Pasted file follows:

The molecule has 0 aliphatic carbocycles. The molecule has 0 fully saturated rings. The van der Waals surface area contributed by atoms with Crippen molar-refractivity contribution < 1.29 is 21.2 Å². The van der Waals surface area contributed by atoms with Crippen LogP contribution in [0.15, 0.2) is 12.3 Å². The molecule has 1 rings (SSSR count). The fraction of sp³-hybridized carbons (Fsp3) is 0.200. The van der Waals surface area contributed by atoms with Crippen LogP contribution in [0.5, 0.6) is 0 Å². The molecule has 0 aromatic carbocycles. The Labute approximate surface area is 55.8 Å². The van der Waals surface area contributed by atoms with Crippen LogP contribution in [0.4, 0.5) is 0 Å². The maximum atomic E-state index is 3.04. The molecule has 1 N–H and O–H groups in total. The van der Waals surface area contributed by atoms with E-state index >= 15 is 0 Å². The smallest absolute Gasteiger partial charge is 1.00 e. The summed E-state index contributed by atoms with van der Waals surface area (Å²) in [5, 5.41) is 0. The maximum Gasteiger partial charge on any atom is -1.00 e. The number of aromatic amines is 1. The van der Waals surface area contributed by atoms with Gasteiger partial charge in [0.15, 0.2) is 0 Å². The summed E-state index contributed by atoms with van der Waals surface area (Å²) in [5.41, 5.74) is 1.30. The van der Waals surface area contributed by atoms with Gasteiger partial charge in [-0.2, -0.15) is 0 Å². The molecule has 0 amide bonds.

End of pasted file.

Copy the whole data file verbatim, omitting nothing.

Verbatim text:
The molecule has 0 aliphatic carbocycles. The molecule has 0 fully saturated rings. The van der Waals surface area contributed by atoms with Crippen molar-refractivity contribution < 1.29 is 21.2 Å². The van der Waals surface area contributed by atoms with Crippen LogP contribution in [0.15, 0.2) is 12.3 Å². The molecule has 1 rings (SSSR count). The fraction of sp³-hybridized carbons (Fsp3) is 0.200. The van der Waals surface area contributed by atoms with Crippen LogP contribution in [0.5, 0.6) is 0 Å². The molecule has 0 aromatic carbocycles. The Labute approximate surface area is 55.8 Å². The van der Waals surface area contributed by atoms with Crippen LogP contribution in [0.4, 0.5) is 0 Å². The maximum atomic E-state index is 3.04. The molecule has 1 N–H and O–H groups in total. The van der Waals surface area contributed by atoms with E-state index >= 15 is 0 Å². The smallest absolute Gasteiger partial charge is 1.00 e. The summed E-state index contributed by atoms with van der Waals surface area (Å²) in [5, 5.41) is 0. The maximum Gasteiger partial charge on any atom is -1.00 e. The number of aromatic amines is 1. The van der Waals surface area contributed by atoms with Gasteiger partial charge in [0.15, 0.2) is 0 Å². The summed E-state index contributed by atoms with van der Waals surface area (Å²) in [5.41, 5.74) is 1.30. The van der Waals surface area contributed by atoms with Gasteiger partial charge in [-0.2, -0.15) is 0 Å². The molecule has 0 amide bonds.